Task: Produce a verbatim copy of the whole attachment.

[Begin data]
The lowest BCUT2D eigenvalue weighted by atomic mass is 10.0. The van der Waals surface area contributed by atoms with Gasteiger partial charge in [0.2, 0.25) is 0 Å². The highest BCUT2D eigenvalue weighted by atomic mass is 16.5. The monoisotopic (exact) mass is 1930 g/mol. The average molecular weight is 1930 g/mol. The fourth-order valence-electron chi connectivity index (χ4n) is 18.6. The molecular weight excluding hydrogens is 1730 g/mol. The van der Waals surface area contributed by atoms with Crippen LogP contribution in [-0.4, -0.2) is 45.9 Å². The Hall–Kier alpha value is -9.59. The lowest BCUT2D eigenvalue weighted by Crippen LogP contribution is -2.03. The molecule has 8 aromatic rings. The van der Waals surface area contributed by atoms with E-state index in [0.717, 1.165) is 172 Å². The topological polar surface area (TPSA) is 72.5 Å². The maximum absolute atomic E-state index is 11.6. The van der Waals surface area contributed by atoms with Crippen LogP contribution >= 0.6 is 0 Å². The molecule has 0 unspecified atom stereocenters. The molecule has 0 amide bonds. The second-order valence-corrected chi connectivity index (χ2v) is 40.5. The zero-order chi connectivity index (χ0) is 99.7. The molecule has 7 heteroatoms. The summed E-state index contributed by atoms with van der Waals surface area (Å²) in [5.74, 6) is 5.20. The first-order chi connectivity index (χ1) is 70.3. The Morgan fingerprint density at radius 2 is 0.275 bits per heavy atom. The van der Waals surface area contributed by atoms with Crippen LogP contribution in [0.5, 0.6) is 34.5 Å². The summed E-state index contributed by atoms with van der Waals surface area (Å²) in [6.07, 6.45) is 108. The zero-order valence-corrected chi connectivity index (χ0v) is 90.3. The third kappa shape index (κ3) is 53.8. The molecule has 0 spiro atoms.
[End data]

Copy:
The lowest BCUT2D eigenvalue weighted by atomic mass is 10.0. The van der Waals surface area contributed by atoms with Gasteiger partial charge in [0.2, 0.25) is 0 Å². The highest BCUT2D eigenvalue weighted by atomic mass is 16.5. The monoisotopic (exact) mass is 1930 g/mol. The average molecular weight is 1930 g/mol. The fourth-order valence-electron chi connectivity index (χ4n) is 18.6. The molecular weight excluding hydrogens is 1730 g/mol. The van der Waals surface area contributed by atoms with Crippen LogP contribution in [-0.4, -0.2) is 45.9 Å². The Hall–Kier alpha value is -9.59. The lowest BCUT2D eigenvalue weighted by Crippen LogP contribution is -2.03. The molecule has 8 aromatic rings. The van der Waals surface area contributed by atoms with E-state index in [0.717, 1.165) is 172 Å². The topological polar surface area (TPSA) is 72.5 Å². The maximum absolute atomic E-state index is 11.6. The van der Waals surface area contributed by atoms with Crippen LogP contribution >= 0.6 is 0 Å². The molecule has 0 unspecified atom stereocenters. The molecule has 0 amide bonds. The second-order valence-corrected chi connectivity index (χ2v) is 40.5. The zero-order chi connectivity index (χ0) is 99.7. The molecule has 7 heteroatoms. The summed E-state index contributed by atoms with van der Waals surface area (Å²) in [5.74, 6) is 5.20. The first-order chi connectivity index (χ1) is 70.3. The Morgan fingerprint density at radius 2 is 0.275 bits per heavy atom. The van der Waals surface area contributed by atoms with Crippen LogP contribution in [0.5, 0.6) is 34.5 Å². The summed E-state index contributed by atoms with van der Waals surface area (Å²) in [6.07, 6.45) is 108. The zero-order valence-corrected chi connectivity index (χ0v) is 90.3. The third kappa shape index (κ3) is 53.8. The molecule has 0 spiro atoms.